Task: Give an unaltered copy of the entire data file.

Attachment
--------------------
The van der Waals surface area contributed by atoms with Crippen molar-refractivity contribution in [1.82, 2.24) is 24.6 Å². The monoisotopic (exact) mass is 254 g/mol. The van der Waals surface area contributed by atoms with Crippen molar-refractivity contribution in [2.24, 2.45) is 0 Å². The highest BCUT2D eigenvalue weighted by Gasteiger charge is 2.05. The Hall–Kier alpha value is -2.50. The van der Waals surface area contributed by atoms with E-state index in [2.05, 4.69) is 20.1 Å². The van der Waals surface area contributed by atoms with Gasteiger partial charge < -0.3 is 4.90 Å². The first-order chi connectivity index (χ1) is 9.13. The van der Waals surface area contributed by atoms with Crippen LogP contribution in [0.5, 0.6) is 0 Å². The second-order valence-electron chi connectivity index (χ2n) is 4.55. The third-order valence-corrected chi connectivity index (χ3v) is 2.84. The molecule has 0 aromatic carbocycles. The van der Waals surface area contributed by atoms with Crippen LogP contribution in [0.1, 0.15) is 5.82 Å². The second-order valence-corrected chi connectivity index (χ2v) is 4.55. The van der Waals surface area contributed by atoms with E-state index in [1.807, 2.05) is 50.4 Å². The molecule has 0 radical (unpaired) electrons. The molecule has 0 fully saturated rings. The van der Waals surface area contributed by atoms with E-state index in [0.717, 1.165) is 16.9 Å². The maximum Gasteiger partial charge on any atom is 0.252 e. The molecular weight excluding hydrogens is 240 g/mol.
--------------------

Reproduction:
The van der Waals surface area contributed by atoms with Crippen molar-refractivity contribution in [1.82, 2.24) is 24.6 Å². The monoisotopic (exact) mass is 254 g/mol. The van der Waals surface area contributed by atoms with Crippen molar-refractivity contribution in [2.24, 2.45) is 0 Å². The highest BCUT2D eigenvalue weighted by Gasteiger charge is 2.05. The Hall–Kier alpha value is -2.50. The van der Waals surface area contributed by atoms with E-state index in [2.05, 4.69) is 20.1 Å². The van der Waals surface area contributed by atoms with Gasteiger partial charge < -0.3 is 4.90 Å². The first-order chi connectivity index (χ1) is 9.13. The van der Waals surface area contributed by atoms with Crippen LogP contribution in [0.5, 0.6) is 0 Å². The second-order valence-electron chi connectivity index (χ2n) is 4.55. The third-order valence-corrected chi connectivity index (χ3v) is 2.84. The molecule has 0 aromatic carbocycles. The van der Waals surface area contributed by atoms with Crippen LogP contribution in [0.1, 0.15) is 5.82 Å². The second-order valence-corrected chi connectivity index (χ2v) is 4.55. The van der Waals surface area contributed by atoms with E-state index in [1.807, 2.05) is 50.4 Å². The molecule has 0 radical (unpaired) electrons. The molecule has 0 fully saturated rings. The van der Waals surface area contributed by atoms with E-state index in [0.717, 1.165) is 16.9 Å². The maximum Gasteiger partial charge on any atom is 0.252 e. The molecular weight excluding hydrogens is 240 g/mol.